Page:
Measurement and Validation

Once concrete goals for hiring have been established and applicants have been generated, the most important part of the staffing process is developing methods to identify individuals who will be the best performers on the job. Anything that identifies good potential performers is a “predictor.” This includes interviews, standardized tests of knowledge, personality measures, job trials, and so on. Although finding good predictors requires intuition about the job, the organization, and the type of people who are going to apply, demonstrating which predictors are most effective requires clear quantitative skills as well.

In this instance, you will review several types of evidence related to predictors and job performance and select a mix of predictors you think will work well. Developing a good selection strategy also means thinking of the process from the applicant’s point of view. The greatest selection system in the world is not effective if it scares the best applicants away. This case is an opportunity to look at the types of measures (found in Appendix C) that are often used in the selection process and determine how applicants might react to them.

Hiring for the Store Associate Position

Two years ago, Marilyn Gonzalez instigated a thorough assessment of the hiring practices in the Tanglewood stores following complaints from many store managers regarding the quality of employees. Results were not encouraging. The current methods for selection received negative reports from managers. Many have noted that their current employees deliver suboptimal work, fail to appreciate the organization’s culture, and have difficulty working in teams. This sometimes means that they have to fire poor performers, which is not good for morale in a team-based organization.

There are few selection methods traditionally used at all Tanglewood stores. The first method for selection is an application blank as shown in Appendix C. Applicants provide some basic information regarding their employment history and education, along with other simple contact information. Ideally, Tanglewood would prefer to contact former employers to get job performance history information, but in practice, very few former employers give much more than dates worked and job titles because of concerns about being sued for disseminating damaging information about their former employees. In practice, then, the only useful information Tanglewood obtains from the application blank is the number of years of work experience a person has and the highest degree they have completed.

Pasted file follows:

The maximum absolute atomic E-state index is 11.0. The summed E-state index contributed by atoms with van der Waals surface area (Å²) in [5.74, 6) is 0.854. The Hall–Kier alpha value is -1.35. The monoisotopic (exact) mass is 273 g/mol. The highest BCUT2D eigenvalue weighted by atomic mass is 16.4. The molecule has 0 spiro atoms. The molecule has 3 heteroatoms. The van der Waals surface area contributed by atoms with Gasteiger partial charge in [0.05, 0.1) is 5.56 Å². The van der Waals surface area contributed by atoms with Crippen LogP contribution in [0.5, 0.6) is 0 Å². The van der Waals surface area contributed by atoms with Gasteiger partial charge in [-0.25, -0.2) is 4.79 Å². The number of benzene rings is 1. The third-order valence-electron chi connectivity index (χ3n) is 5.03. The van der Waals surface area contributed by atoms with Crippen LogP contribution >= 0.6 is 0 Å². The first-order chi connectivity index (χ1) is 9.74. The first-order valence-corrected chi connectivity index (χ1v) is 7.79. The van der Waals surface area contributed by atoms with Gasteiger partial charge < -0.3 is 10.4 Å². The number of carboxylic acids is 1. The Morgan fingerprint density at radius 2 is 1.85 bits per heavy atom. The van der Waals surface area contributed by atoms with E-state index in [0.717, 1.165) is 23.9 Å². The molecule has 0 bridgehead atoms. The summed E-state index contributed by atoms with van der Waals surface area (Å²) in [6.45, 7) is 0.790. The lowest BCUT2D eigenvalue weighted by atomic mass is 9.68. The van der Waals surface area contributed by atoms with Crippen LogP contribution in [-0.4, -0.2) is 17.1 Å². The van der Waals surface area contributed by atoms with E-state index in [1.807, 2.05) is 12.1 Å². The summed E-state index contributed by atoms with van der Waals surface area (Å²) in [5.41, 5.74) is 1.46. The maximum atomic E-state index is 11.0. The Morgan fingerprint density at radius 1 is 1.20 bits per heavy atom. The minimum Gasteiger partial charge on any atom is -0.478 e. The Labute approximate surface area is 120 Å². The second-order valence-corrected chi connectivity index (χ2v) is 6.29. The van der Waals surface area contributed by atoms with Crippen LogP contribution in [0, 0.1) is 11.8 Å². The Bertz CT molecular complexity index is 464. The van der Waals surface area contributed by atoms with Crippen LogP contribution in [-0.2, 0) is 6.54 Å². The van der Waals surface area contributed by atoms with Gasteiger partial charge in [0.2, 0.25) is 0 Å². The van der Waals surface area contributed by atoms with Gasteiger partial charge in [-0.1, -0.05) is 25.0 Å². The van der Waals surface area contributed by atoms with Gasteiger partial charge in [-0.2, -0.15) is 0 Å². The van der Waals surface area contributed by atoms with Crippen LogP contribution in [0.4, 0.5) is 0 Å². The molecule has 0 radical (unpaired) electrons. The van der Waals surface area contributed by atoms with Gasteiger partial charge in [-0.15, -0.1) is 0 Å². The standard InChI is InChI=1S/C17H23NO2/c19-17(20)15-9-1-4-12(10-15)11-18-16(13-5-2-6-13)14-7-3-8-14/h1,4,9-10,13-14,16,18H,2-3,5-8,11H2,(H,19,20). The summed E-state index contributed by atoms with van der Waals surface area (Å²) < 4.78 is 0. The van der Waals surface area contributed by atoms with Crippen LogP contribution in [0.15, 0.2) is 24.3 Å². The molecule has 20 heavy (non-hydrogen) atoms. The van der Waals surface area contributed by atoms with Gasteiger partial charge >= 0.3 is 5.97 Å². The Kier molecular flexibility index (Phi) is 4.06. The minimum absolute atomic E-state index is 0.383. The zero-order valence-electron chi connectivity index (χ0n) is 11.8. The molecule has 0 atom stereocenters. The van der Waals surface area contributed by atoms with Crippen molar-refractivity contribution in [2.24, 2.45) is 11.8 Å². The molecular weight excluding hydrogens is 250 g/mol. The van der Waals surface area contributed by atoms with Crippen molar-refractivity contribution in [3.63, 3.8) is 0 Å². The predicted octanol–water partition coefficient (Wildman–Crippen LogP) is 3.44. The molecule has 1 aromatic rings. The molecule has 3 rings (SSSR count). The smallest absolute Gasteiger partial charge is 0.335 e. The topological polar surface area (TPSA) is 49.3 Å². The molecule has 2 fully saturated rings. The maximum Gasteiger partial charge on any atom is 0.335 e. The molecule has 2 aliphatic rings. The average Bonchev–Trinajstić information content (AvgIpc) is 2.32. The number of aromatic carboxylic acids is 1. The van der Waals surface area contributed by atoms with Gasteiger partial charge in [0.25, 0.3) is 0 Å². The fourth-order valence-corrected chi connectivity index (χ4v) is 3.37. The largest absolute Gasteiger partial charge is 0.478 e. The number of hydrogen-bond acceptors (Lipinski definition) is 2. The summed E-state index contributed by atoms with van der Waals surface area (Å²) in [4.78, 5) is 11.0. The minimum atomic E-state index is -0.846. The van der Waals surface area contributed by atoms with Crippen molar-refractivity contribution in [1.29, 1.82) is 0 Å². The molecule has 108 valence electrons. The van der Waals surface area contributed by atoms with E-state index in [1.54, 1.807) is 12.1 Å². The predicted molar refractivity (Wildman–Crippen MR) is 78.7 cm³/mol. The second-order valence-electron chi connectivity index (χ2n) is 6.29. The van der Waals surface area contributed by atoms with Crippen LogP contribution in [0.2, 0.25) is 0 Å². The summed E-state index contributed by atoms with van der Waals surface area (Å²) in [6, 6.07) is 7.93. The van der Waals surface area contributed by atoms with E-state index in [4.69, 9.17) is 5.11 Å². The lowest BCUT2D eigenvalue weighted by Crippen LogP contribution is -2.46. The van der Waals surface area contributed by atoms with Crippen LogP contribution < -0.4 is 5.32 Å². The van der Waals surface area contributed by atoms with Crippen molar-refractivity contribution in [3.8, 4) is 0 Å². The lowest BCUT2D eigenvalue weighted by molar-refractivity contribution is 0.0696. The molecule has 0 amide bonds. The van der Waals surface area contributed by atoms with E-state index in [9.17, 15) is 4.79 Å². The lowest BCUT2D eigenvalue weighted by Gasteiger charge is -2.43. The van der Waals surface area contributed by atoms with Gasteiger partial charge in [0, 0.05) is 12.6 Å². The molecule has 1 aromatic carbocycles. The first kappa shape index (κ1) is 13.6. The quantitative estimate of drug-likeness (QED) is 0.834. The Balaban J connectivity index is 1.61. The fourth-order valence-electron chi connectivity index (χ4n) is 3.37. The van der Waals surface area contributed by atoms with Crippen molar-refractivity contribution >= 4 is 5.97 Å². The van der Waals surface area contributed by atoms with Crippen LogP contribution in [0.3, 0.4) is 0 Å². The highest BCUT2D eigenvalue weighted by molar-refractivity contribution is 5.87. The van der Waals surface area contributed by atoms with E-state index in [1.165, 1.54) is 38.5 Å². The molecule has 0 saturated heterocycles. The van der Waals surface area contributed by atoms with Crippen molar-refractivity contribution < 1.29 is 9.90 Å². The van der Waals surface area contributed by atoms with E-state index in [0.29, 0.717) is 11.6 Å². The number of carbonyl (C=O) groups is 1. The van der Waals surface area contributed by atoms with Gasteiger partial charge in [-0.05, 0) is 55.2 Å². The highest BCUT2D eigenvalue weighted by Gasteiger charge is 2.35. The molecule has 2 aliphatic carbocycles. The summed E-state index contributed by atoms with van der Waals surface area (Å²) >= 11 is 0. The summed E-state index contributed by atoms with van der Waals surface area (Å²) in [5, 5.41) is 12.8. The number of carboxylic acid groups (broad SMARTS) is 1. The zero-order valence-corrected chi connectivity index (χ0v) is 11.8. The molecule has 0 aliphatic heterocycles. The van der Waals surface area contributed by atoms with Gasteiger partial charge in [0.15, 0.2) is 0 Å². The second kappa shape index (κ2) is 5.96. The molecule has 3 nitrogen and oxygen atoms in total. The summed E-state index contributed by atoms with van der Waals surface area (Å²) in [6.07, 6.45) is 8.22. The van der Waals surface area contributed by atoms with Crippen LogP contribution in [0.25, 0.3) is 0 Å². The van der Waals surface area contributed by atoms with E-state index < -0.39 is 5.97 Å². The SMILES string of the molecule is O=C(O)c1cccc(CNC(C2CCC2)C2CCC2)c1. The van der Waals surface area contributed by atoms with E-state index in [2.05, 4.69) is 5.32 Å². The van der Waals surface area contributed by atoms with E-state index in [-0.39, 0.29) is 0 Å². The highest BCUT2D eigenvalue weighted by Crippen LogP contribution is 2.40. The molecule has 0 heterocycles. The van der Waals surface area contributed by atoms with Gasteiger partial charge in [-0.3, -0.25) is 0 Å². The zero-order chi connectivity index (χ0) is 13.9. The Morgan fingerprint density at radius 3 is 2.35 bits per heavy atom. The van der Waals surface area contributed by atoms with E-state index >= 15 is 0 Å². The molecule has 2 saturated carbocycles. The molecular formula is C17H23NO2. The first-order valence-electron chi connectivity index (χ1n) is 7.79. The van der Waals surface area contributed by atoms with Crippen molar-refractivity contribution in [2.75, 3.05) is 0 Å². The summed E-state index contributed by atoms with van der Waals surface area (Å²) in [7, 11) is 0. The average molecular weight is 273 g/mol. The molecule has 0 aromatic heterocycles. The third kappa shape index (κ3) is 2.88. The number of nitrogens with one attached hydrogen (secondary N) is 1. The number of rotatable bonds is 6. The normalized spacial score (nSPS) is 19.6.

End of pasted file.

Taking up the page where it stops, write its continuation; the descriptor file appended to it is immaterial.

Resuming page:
The process of selection begins when the applicants turn in their application blanks. These forms are reviewed by the Assistant Store Manager for Operations and HR, who will also conduct brief interviews. The initial application interview is generally brief and consists mostly of efforts to confirm and clarify information in the application blank. Those who make it past this stage of the process are termed “candidates.”

A more substantial interview occurs with the candidates who are referred to the department manager. There is a relatively loose protocol for how managers should conduct the interviews. Tanglewood provides a list of suggested interview topics, including, “tell me about your previous work performance,” “explain your philosophy of customer service,” and “describe a time when you worked on a team.” Managers are encouraged to develop a warm atmosphere for the interview to send a positive message about the company culture as well. Questions are formalized, although there are no keys for managers regarding what the “right” answers are. The form used for interviews is also supplied in Appendix C. Approximately 30% of candidates who make it to this interview phase go on to become finalists.

Final approval for hires also must come from each store’s manager for operations and human resources. The last stage before job offers are provided includes a background check and some paperwork. Nearly all finalists go on to receive offers.

Proposing an Alternative to the Current System

Based on negative feedback from managers, a corporate committee determined that an ideal solution would require an organization-wide shift to a more detailed selection system. The interview process has been deemed “essential” by most managers, and they are resistant to anything that would modify the interview process. As a result, approximately one year ago the staffing services department initiated a search for good predictors of sales associate performance that would create minimal additional administrative burdens for managers. In the course of this search a number of new methods were brought to the organization’s attention. All of the materials described in this section are presented in Appendix C.